Towards a Deeper Understanding of Impression Formation – New Insights Gained From a Cognitive-Ecological Perspective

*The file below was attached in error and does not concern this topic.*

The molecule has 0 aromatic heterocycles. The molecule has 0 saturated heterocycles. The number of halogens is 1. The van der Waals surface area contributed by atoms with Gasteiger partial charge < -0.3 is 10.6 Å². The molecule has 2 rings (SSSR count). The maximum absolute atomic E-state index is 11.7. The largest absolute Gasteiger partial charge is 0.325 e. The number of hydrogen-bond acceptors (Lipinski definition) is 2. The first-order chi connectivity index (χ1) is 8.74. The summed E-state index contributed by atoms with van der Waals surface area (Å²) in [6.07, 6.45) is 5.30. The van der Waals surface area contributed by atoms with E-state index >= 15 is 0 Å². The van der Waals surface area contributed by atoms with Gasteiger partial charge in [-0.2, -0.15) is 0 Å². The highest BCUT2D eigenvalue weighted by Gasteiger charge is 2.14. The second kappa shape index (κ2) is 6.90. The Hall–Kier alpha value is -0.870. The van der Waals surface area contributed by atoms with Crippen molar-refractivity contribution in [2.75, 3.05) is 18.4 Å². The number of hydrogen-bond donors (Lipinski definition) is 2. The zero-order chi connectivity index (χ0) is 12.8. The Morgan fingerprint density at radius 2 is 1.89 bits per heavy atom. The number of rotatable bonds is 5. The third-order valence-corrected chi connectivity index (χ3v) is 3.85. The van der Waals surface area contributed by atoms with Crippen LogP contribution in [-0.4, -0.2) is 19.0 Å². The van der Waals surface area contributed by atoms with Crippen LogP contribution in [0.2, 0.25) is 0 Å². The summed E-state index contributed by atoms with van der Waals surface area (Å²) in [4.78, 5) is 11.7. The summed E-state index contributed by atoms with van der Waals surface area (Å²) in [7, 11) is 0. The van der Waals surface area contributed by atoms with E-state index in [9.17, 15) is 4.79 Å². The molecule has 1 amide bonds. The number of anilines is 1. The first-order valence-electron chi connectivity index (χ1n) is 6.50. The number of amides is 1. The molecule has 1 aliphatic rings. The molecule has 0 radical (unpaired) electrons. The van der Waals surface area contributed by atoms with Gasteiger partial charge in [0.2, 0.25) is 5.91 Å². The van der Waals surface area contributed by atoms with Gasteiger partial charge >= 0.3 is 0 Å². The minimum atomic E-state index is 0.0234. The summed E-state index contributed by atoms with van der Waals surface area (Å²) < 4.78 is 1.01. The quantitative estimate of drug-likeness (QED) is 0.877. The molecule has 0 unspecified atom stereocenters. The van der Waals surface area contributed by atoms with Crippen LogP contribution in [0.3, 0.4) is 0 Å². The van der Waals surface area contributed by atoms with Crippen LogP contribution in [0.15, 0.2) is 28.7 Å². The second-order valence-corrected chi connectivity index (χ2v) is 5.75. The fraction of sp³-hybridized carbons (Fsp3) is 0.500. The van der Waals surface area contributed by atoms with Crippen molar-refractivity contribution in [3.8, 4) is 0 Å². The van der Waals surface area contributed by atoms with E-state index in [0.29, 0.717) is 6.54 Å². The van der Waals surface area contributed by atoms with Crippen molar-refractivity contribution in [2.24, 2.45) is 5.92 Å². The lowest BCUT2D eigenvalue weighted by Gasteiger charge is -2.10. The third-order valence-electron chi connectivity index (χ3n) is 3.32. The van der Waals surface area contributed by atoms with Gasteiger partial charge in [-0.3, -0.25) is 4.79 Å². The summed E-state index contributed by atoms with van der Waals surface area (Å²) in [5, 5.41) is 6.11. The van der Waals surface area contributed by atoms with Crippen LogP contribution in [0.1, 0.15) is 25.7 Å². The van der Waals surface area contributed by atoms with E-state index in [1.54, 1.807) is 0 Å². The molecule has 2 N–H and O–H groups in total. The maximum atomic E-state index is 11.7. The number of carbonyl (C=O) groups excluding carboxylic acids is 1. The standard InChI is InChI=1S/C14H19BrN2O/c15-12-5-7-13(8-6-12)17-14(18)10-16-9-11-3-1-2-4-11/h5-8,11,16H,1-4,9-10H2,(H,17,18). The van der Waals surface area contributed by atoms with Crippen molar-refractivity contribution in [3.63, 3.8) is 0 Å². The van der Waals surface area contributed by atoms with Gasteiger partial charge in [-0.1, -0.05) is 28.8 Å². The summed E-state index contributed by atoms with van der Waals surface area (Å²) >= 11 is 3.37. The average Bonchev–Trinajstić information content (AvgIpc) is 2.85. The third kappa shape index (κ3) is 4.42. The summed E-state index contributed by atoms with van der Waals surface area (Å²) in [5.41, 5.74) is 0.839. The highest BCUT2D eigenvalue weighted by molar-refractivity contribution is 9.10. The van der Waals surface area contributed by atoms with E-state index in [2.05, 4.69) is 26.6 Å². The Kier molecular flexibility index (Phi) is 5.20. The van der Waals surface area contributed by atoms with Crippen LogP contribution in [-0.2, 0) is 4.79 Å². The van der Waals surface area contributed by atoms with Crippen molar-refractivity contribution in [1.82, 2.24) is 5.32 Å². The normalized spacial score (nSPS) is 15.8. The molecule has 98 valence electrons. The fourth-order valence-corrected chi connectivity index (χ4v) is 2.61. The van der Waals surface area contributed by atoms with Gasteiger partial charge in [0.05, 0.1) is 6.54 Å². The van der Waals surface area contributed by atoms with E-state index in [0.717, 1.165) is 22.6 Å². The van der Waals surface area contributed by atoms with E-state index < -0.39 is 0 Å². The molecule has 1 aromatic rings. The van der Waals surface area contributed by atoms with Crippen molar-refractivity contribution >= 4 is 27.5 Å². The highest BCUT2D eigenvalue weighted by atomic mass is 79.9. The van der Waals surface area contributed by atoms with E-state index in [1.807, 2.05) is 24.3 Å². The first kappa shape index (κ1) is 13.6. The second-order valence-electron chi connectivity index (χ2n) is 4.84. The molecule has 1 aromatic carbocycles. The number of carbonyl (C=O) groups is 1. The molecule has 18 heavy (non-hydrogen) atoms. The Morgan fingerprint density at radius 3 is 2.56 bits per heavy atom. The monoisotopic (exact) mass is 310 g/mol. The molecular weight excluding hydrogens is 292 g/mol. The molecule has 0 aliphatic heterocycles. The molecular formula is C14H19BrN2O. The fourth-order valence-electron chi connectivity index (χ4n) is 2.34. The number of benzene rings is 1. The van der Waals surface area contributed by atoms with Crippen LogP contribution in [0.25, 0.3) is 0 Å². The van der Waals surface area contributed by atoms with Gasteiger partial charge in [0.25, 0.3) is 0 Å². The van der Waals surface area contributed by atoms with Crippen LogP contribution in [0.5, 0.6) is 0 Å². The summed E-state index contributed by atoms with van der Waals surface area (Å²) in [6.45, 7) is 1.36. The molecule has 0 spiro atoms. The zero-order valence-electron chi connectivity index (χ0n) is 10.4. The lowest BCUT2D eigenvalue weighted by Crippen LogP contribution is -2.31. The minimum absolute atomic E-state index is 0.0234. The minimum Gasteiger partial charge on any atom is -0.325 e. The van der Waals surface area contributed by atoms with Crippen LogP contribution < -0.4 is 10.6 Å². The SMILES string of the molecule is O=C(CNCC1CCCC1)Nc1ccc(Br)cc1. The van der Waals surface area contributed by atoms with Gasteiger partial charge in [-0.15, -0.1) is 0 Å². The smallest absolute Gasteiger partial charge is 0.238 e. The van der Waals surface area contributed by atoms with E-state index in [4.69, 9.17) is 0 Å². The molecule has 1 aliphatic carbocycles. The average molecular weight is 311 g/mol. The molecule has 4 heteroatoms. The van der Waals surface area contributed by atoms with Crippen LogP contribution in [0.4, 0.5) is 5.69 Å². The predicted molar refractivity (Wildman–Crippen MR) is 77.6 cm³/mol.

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Impression formation is a basic module of fundamental research in social cognition, with broad implications for applied research on interpersonal relations, social attitudes, employee selection, and person judgments in legal and political context. Drawing on a pool of 28 predominantly positive traits used in Solomon Asch’s (1946) seminal impression studies, two research teams have investigated the impact of the number of person traits sampled randomly from the pool on the evaluative impression of the target person. Whereas Norton, Frost, and Ariely (2007) found a “less-is-more” effect, reflecting less positive impressions with increasing sample size n, Ullrich, Krueger, Brod, and Groschupf (2013) concluded that an n-independent averaging rule can account for the data patterns obtained in both labs. We address this issue by disentangling different influences of n on resulting impressions, namely varying baserates of positive and negative traits, different sampling procedures, and trait diagnosticity. Depending on specific task conditions, which can be derived on theoretical grounds, the strength of resulting impressions (in the direction of the more prevalent valence) (a) increases with increasing n for diagnostic traits, (b) is independent of n for nondiagnostic traits, or (c) decreases with n when self-truncated sampling produces a distinct primacy effect. This refined pattern, which holds for the great majority of individual participants, illustrates the importance of strong theorizing in cumulative science (Fiedler, 2017) built on established empirical laws and logically sound theorizing.

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